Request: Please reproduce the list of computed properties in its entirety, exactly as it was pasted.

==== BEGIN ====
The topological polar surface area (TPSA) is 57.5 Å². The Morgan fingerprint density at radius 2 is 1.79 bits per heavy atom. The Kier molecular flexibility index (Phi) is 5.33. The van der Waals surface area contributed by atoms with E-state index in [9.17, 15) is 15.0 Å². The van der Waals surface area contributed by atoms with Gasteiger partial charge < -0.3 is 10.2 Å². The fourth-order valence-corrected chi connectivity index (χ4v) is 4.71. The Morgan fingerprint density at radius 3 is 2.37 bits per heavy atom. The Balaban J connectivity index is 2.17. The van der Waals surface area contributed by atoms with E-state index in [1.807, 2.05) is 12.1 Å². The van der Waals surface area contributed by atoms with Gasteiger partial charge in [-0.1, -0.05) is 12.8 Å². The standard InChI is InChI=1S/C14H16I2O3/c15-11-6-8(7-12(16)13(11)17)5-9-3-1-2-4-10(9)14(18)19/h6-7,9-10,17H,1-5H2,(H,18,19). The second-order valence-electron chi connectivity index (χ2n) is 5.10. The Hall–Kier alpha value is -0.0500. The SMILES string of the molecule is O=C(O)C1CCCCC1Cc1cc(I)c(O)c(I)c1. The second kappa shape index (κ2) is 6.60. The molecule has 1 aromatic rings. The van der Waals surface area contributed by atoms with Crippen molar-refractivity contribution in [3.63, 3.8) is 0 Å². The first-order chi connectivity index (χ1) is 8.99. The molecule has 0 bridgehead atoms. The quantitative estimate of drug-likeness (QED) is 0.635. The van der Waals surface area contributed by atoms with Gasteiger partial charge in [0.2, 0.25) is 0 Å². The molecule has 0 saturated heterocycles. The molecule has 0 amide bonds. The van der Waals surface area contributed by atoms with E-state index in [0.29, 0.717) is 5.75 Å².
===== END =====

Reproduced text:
The topological polar surface area (TPSA) is 57.5 Å². The Morgan fingerprint density at radius 2 is 1.79 bits per heavy atom. The Kier molecular flexibility index (Phi) is 5.33. The van der Waals surface area contributed by atoms with E-state index in [9.17, 15) is 15.0 Å². The van der Waals surface area contributed by atoms with Gasteiger partial charge < -0.3 is 10.2 Å². The fourth-order valence-corrected chi connectivity index (χ4v) is 4.71. The Morgan fingerprint density at radius 3 is 2.37 bits per heavy atom. The Balaban J connectivity index is 2.17. The van der Waals surface area contributed by atoms with E-state index in [1.807, 2.05) is 12.1 Å². The van der Waals surface area contributed by atoms with Gasteiger partial charge in [-0.1, -0.05) is 12.8 Å². The standard InChI is InChI=1S/C14H16I2O3/c15-11-6-8(7-12(16)13(11)17)5-9-3-1-2-4-10(9)14(18)19/h6-7,9-10,17H,1-5H2,(H,18,19). The second-order valence-electron chi connectivity index (χ2n) is 5.10. The Hall–Kier alpha value is -0.0500. The SMILES string of the molecule is O=C(O)C1CCCCC1Cc1cc(I)c(O)c(I)c1. The second kappa shape index (κ2) is 6.60. The molecule has 1 aromatic rings. The van der Waals surface area contributed by atoms with Crippen molar-refractivity contribution in [3.63, 3.8) is 0 Å². The first-order chi connectivity index (χ1) is 8.99. The molecule has 0 bridgehead atoms. The quantitative estimate of drug-likeness (QED) is 0.635. The van der Waals surface area contributed by atoms with Gasteiger partial charge in [0.2, 0.25) is 0 Å². The molecule has 0 saturated heterocycles. The molecule has 0 amide bonds. The van der Waals surface area contributed by atoms with E-state index in [0.29, 0.717) is 5.75 Å².